This is fishy. Why store something for free and why buy something that is unallocated. We recently wrote about unallocated gold. We mentioned that whilst new gold investors might think that owning gold without having to pay storage fees seems highly attractive, it also comes with risks and, arguably hidden costs.
Unallocated gold is free to store because the bank or institution that you have chosen to buy it through, is using it for it’s own purposes. It is likely rehypotehated and loaned out. You the “investor” or “owner” is actually an unsecured creditor of multiple bank custodians.
Whilst the likes of the Royal Mint’s token is allocated, it is offering free storage. As we explained last year, this is a bit too picture perfect:
We’re all familiar with the expression ‘if it sounds too good to be true then that’s because it usually is’. The Royal Mint is owned by HM Treasury, it pays an annual dividend their way every year. It goes without saying that the United Kingdom is pretty broke at the moment and with the fallout of Brexit still playing out, against a backdrop of geopolitical uncertainty who knows how much worse it will become.
And when it does, how is the government planning on paying to keep the country going? Who knows, but it’s all happening at the same time that the government is trying to encourage you to hold gold in their vaults.
Ben Judge goes onto express our matching concerns about any national mint’s involvement in digital gold:
For many goldbugs, the Mint’s involvement might be a concern, given its ties to the government – governments have confiscated gold before (though not in the UK) and could well do so again. The Mint acknowledges this on its website, asking: “What protection against government confiscation does RMG offer?”, although it ducks the issue, as, of course, there is no protection.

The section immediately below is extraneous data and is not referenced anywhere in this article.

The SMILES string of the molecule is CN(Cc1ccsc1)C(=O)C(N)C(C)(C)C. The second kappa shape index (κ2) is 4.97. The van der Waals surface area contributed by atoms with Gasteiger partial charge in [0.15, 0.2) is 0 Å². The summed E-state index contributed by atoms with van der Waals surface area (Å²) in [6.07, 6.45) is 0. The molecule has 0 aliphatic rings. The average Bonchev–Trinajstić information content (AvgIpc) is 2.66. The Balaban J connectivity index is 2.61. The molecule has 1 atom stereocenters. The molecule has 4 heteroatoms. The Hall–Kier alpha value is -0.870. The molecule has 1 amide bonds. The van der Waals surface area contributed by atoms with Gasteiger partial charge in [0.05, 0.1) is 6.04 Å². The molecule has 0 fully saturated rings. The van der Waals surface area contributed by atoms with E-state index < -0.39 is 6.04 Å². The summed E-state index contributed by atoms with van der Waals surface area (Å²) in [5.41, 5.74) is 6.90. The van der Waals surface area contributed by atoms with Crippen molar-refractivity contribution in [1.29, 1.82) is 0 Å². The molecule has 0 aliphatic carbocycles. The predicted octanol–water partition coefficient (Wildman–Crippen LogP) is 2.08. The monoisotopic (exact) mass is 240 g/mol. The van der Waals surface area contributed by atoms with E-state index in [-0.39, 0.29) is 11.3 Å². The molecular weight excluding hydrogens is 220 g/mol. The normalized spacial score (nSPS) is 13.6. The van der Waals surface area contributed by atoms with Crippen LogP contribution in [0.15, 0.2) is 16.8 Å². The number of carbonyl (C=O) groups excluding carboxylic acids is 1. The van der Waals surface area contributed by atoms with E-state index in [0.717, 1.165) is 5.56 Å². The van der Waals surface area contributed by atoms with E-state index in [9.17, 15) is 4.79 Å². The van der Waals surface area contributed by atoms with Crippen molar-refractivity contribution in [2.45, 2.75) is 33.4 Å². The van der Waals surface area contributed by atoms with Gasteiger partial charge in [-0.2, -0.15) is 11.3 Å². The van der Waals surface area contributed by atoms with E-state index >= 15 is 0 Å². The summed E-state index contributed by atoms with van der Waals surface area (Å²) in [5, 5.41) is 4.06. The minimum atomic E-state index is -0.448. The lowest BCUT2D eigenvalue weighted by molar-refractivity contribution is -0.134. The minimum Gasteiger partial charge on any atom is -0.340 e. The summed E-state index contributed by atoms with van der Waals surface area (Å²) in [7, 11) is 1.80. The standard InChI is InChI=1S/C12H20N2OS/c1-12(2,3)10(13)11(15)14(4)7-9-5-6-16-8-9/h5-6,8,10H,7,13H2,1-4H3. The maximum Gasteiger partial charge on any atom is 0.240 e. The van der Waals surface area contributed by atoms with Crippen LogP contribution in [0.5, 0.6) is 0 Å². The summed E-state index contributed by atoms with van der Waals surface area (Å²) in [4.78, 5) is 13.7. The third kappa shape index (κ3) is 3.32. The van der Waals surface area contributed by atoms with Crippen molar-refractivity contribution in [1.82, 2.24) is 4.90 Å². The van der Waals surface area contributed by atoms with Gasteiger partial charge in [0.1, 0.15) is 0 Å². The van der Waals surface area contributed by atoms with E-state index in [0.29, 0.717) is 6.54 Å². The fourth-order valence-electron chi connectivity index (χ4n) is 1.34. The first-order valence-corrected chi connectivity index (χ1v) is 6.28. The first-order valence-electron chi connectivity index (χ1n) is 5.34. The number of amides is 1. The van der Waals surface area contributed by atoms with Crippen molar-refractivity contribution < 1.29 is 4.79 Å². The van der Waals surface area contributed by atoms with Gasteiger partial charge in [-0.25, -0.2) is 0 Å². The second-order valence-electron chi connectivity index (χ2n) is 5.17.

Of course, this isn’t just an issue with offerings from the likes of the Royal Mint, the Canadian Mint or the Perth Mint’s soon-to-launch digital offering. It’s a common problem with many digital gold platforms, especially those purporting to be using blockchain technology.
MoneyWeek questions digital gold value
In a quick summary of the latest digital gold offerings Ben Judge addresses three of them and raises some serious concerns:
AurumCoin, for example, is creating a token that “will always be worth one gramme of pure gold”. Yet each coin is backed by just 0.75 grammes – AurumCoin claims that if each were backed by a full gramme, it would be “forced to charge a fee beyond the value of the currency”, which “defeats the idea”. The team behind it is a cagey outfit, saying that “we are obligated to operate legally and therefore we cannot reveal ourselves at this point”.
Digix, meanwhile, claims to be “fully allocated bullion”. Its DGX token represents “one gramme of 99.99% LBMA standard gold secured in Safe House vaults” in Singapore. The source of the bullion is Singaporean pawn shops. Digix will charge a transaction fee of 0.13% and a custody fee equivalent to 0.6% a year. To recast gold into 100g bars will cost 1DGX (one gramme of gold). It is slated for release at the end of the first quarter of 2018.
A third option is GoldMint, which operates “gold-backed” crypto assets, which “are 100% backed by physical gold or exchange-traded funds”. GoldMint’s physical reserves consist of gold from pawn shops around the world.
Many digital and crypto platforms claim to make the gold ownersh